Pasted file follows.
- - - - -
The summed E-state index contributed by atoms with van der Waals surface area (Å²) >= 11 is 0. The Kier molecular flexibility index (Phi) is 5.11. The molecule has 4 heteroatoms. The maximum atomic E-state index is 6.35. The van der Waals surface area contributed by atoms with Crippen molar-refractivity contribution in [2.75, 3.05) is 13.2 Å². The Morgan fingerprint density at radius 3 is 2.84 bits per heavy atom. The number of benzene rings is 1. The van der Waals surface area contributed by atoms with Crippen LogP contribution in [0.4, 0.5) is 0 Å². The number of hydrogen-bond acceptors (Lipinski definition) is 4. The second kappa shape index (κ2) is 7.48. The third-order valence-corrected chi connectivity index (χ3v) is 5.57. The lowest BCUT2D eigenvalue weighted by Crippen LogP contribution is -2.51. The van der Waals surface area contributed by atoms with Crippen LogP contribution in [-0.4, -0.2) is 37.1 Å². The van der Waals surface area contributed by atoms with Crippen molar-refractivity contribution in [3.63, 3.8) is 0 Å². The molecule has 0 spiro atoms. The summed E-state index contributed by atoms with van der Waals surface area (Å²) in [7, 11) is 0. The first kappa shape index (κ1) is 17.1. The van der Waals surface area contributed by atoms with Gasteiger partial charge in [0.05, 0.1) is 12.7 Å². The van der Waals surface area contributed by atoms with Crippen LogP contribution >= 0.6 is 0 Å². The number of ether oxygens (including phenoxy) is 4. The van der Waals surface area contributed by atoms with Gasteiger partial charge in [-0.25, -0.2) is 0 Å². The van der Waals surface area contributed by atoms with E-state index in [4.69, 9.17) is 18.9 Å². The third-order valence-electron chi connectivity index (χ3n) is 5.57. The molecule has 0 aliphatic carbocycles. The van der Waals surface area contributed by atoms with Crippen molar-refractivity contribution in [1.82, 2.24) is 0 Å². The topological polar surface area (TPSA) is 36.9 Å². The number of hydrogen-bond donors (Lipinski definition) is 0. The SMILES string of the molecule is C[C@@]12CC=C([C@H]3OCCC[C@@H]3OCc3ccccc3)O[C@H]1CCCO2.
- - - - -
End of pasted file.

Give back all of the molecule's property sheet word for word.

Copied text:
The summed E-state index contributed by atoms with van der Waals surface area (Å²) >= 11 is 0. The Kier molecular flexibility index (Phi) is 5.11. The molecule has 4 heteroatoms. The maximum atomic E-state index is 6.35. The van der Waals surface area contributed by atoms with Crippen molar-refractivity contribution in [2.75, 3.05) is 13.2 Å². The Morgan fingerprint density at radius 3 is 2.84 bits per heavy atom. The number of benzene rings is 1. The van der Waals surface area contributed by atoms with Crippen LogP contribution in [0.4, 0.5) is 0 Å². The number of hydrogen-bond acceptors (Lipinski definition) is 4. The second kappa shape index (κ2) is 7.48. The third-order valence-corrected chi connectivity index (χ3v) is 5.57. The lowest BCUT2D eigenvalue weighted by Crippen LogP contribution is -2.51. The van der Waals surface area contributed by atoms with Crippen LogP contribution in [-0.4, -0.2) is 37.1 Å². The van der Waals surface area contributed by atoms with Crippen molar-refractivity contribution in [3.63, 3.8) is 0 Å². The molecule has 0 spiro atoms. The summed E-state index contributed by atoms with van der Waals surface area (Å²) in [7, 11) is 0. The first kappa shape index (κ1) is 17.1. The van der Waals surface area contributed by atoms with Gasteiger partial charge in [0.05, 0.1) is 12.7 Å². The van der Waals surface area contributed by atoms with Crippen LogP contribution >= 0.6 is 0 Å². The number of ether oxygens (including phenoxy) is 4. The van der Waals surface area contributed by atoms with Gasteiger partial charge in [-0.25, -0.2) is 0 Å². The van der Waals surface area contributed by atoms with E-state index in [4.69, 9.17) is 18.9 Å². The third-order valence-electron chi connectivity index (χ3n) is 5.57. The molecule has 0 aliphatic carbocycles. The van der Waals surface area contributed by atoms with Crippen molar-refractivity contribution in [1.82, 2.24) is 0 Å². The topological polar surface area (TPSA) is 36.9 Å². The number of hydrogen-bond donors (Lipinski definition) is 0. The SMILES string of the molecule is C[C@@]12CC=C([C@H]3OCCC[C@@H]3OCc3ccccc3)O[C@H]1CCCO2.